TernPro Plans to Perfect New Software in Microsoft Ventures Program

The latest cohort at the Microsoft Ventures accelerator in Seattle is dedicated to innovating in the business enterprise space, and, after a competitive application process, a Detroit startup has been selected to participate—a first for Motor City entrepreneurs.

Slope is a new software offering from the TernPro team, and Brian Bosche said it’s meant to make it easy for creative and marketing teams to manage projects. It was born out of the lessons Bosche and his co-founders learned at TernPro, a startup devoted to helping businesses create and manage video content.

“We worked with 60 clients, and it was a nightmare to do revisions, collaborate, or share notes,” Bosche said. “It was a really difficult process with a lot of moving parts. We wanted to create a single platform to make it easier.”

Bosche said Slope allows artists, designers, and producers, for instance, to collaborate on any visual asset. TernPro will make money by charging its customers a monthly subscription fee based on cloud storage needed and the number of employees in the company.

Bosche said that Slope is now being beta-tested with 350 companies, and part of what the company hopes to accomplish during its four-month tenure with Microsoft Ventures is to make the Slope software accessible for every company—even a scrappy , bootstrapped startup. Another major goal while in Seattle: Hire top programming talent and bring them back to Detroit.

TernPro has seven people on the team these days, and Bosche said the company is currently working on closing a seed round. One the company has a bug-free product, it will begin new fundraising “to grow,” Bosche said.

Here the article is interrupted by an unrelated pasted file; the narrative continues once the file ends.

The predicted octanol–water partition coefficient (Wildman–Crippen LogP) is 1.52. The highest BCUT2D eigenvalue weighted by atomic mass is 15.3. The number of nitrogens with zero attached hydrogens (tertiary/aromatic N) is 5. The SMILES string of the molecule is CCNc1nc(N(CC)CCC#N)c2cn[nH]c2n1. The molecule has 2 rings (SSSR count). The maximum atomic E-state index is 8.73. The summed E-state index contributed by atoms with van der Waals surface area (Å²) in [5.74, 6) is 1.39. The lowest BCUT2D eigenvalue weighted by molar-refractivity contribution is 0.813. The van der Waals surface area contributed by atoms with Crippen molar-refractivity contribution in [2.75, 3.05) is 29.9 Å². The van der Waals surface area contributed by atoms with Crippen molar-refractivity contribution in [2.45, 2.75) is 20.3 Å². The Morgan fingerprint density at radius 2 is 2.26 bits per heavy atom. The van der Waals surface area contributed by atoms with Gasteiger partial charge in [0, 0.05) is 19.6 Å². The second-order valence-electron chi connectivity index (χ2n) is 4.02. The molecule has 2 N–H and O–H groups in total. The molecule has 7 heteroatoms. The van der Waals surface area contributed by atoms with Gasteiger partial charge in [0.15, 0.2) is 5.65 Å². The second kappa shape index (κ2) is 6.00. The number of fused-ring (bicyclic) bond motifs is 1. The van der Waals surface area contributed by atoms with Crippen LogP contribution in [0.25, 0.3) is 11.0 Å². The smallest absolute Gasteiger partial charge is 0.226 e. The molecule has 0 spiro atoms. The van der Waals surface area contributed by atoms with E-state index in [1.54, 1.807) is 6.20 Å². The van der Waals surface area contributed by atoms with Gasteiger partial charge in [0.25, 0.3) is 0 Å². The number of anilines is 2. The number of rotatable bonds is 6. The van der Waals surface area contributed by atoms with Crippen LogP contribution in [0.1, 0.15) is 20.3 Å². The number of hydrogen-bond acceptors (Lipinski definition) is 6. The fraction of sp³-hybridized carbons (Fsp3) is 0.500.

Bosche said that company executives are honored to be selected for a spot in the prestigiousMicrosoft Ventures program, which is hosting its second class of startups. More than 500 companies applied and were eventually narrowed to a final round of 40, whose executives then pitched their ideas to a group of Microsoft Ventures executives and other experts. Each selected startup receives a onetime gift of $25,000 from Microsoft—no equity exchange needed—which is a departure from most accelerators.

“We see this as a big opportunity,” Bosche added. “We’re the only Detroit company accepted into Microsoft Ventures. I love seeing Detroit companies getting into programs like this one, or Y Combinator, or TechStars. It shows we’re making a lot of progress when it comes to tech startups.”

Sarah Schmid Stevenson is the editor of Xconomy Detroit/Ann Arbor. You can reach her at 313-570-9823 or sschmid@xconomy.com. Follow @XconomyDET_AA

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